Love and Potatoes

This evening I started making potato salad. Since this is for a Young Adult Quaker potluck on Labor Day weekend, I thought it would be clever to procure the eggs and potatoes from Young Adult Quakers. So I went out to Secret Spring Farm and did a little shopping.

I took some time to meditate today, as I do when I’m being good, and I emerged from the silence to work on the potatoes and eggs, trying to keep centered as I washed and cut and boiled and mashed. Perhaps that is why a thought came to me, as I rinsed an egg: this is life.

To one degree it was because an egg is such a potent symbol of potential. But a second aspect followed quickly after: this is real food. I was there when Felix pulled the potatoes out of the ground and handed them up to me. It’s food that he feeds to his own daughter. I know it’s clean and safe and rich and tasty. Then a third facet came into the light: this is a great example of the Economy of Love.

So, here’s a quick explanation of what that economy looks like, at least for me:

It looks like coming home from my part-time job (part-time so that I can keep body and soul together while spending most of my time on other, better things) to cook with food my farmer friends have grown right up from the seed, for which I paid a fair price. It means reusing the water from boiling the eggs to then boil the potatoes. It means frying up the potato peelings so that as little as possible is wasted. It means taking the food I’ve made to a potluck and sharing it with all the Young Adult Friends who attend, including the farmers in question, as all the other Young Adult Friends in turn feed me. It means praying over boiling eggs and laughing with my friends and building community one potluck at a time. And it means looking for the voice of God and the total interconnection of God’s creation in the smallest, most mundane moments.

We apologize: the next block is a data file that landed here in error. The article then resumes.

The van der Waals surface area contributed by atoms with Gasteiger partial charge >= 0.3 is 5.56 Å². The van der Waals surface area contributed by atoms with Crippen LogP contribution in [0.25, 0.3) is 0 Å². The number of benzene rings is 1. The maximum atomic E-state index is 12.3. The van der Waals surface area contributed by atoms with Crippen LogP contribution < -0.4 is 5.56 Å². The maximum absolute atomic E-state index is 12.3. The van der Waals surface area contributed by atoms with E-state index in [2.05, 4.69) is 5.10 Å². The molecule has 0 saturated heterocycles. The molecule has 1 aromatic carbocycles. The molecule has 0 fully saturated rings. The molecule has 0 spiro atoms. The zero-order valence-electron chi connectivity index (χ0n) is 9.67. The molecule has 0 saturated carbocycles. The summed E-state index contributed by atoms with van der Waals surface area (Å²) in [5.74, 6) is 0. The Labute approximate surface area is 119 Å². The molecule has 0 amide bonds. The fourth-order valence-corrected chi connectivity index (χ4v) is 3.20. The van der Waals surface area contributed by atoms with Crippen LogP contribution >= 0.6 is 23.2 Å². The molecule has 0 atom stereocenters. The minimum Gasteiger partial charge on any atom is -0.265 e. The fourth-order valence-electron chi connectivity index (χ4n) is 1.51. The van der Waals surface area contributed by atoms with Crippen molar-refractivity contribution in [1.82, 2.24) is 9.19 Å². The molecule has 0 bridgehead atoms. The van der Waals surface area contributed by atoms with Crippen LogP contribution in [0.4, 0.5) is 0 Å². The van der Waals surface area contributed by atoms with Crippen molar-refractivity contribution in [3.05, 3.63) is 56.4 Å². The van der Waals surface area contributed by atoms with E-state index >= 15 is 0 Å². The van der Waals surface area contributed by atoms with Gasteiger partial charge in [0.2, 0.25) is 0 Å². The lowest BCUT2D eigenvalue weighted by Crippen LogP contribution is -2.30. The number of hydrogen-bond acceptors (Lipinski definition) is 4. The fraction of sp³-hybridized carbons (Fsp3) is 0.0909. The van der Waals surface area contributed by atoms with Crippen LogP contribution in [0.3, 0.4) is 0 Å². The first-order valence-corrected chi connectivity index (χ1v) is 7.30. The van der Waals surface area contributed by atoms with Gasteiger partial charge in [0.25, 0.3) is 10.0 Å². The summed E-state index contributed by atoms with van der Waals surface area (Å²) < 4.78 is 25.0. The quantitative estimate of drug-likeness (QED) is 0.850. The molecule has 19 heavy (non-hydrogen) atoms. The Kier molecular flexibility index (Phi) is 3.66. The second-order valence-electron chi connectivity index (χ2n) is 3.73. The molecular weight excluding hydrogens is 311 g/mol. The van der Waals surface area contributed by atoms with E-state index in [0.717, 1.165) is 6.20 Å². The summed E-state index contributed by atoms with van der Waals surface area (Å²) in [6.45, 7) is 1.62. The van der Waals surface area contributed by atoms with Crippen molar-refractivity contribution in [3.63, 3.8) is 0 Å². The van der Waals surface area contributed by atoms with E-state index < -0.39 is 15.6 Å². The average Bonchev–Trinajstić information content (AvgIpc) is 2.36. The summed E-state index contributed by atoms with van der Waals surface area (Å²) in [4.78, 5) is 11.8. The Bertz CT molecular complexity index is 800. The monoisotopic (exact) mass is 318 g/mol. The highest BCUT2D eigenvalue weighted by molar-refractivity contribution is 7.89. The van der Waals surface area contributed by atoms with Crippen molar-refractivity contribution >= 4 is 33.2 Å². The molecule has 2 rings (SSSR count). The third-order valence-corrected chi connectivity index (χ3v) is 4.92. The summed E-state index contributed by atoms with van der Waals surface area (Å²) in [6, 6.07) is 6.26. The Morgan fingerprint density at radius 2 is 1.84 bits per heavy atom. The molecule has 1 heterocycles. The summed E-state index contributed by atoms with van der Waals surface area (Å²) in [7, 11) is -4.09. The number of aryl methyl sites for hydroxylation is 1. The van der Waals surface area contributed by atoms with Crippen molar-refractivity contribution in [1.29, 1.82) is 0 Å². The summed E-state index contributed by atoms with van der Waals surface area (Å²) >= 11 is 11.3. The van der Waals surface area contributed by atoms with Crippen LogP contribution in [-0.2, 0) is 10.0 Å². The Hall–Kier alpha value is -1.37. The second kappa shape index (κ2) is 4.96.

I don’t mean to make too much of this. It’s a small thing, and not for everyone, and farm life isn’t the answer to all things… but to care for each other in this way, I think, is the soul and center of the economy of love. Find your own examples and make your own way.

~~~

Blogger’s Note: things have been quiet around here — the summer has kept me quite busy. Look for more activity in coming weeks, however. A lot has happened since last we spoke, my friends!

The Economy of Love

Trust and Abundance

Some years ago, I lived in a house with several other young Quakers, and we often pooled our resources for buying food. This meant that people often thought whatever was in the fridge was up for grabs. Once I went to the kitchen to make a sandwich, and discovered that the loaf of bread that I’d been planning on using had vanished.